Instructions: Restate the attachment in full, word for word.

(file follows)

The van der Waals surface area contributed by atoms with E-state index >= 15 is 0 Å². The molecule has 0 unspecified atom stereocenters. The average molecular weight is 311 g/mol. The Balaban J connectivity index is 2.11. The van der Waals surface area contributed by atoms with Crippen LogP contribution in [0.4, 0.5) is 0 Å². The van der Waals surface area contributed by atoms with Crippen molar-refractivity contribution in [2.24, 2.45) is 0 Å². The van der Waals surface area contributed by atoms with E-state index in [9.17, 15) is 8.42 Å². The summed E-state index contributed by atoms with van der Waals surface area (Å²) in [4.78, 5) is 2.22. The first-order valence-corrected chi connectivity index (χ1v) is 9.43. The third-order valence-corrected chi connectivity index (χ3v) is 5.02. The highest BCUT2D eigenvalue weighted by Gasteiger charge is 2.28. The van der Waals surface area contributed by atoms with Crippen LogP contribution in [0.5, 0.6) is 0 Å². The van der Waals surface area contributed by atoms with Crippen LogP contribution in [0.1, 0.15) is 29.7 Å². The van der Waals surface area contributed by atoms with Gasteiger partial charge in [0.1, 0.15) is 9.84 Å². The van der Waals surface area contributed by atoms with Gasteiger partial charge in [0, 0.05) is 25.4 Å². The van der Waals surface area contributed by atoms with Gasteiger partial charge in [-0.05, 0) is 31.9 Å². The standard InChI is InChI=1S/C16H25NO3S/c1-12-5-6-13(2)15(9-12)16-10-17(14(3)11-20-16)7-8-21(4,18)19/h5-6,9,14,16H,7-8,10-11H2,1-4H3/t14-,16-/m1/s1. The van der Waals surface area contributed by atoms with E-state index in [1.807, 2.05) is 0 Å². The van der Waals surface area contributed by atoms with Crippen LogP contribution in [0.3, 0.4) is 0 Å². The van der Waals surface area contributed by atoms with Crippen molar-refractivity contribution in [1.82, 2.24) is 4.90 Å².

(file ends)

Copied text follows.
The van der Waals surface area contributed by atoms with E-state index >= 15 is 0 Å². The molecule has 0 unspecified atom stereocenters. The average molecular weight is 311 g/mol. The Balaban J connectivity index is 2.11. The van der Waals surface area contributed by atoms with Crippen LogP contribution in [0.4, 0.5) is 0 Å². The van der Waals surface area contributed by atoms with Crippen molar-refractivity contribution in [2.24, 2.45) is 0 Å². The van der Waals surface area contributed by atoms with E-state index in [9.17, 15) is 8.42 Å². The summed E-state index contributed by atoms with van der Waals surface area (Å²) in [4.78, 5) is 2.22. The first-order valence-corrected chi connectivity index (χ1v) is 9.43. The third-order valence-corrected chi connectivity index (χ3v) is 5.02. The highest BCUT2D eigenvalue weighted by Gasteiger charge is 2.28. The van der Waals surface area contributed by atoms with Crippen LogP contribution in [0.5, 0.6) is 0 Å². The van der Waals surface area contributed by atoms with Crippen LogP contribution in [0.1, 0.15) is 29.7 Å². The van der Waals surface area contributed by atoms with Gasteiger partial charge in [0.1, 0.15) is 9.84 Å². The van der Waals surface area contributed by atoms with Gasteiger partial charge in [0, 0.05) is 25.4 Å². The van der Waals surface area contributed by atoms with Gasteiger partial charge in [-0.05, 0) is 31.9 Å². The standard InChI is InChI=1S/C16H25NO3S/c1-12-5-6-13(2)15(9-12)16-10-17(14(3)11-20-16)7-8-21(4,18)19/h5-6,9,14,16H,7-8,10-11H2,1-4H3/t14-,16-/m1/s1. The van der Waals surface area contributed by atoms with E-state index in [1.807, 2.05) is 0 Å². The van der Waals surface area contributed by atoms with Crippen LogP contribution in [0.3, 0.4) is 0 Å². The van der Waals surface area contributed by atoms with Crippen molar-refractivity contribution in [1.82, 2.24) is 4.90 Å².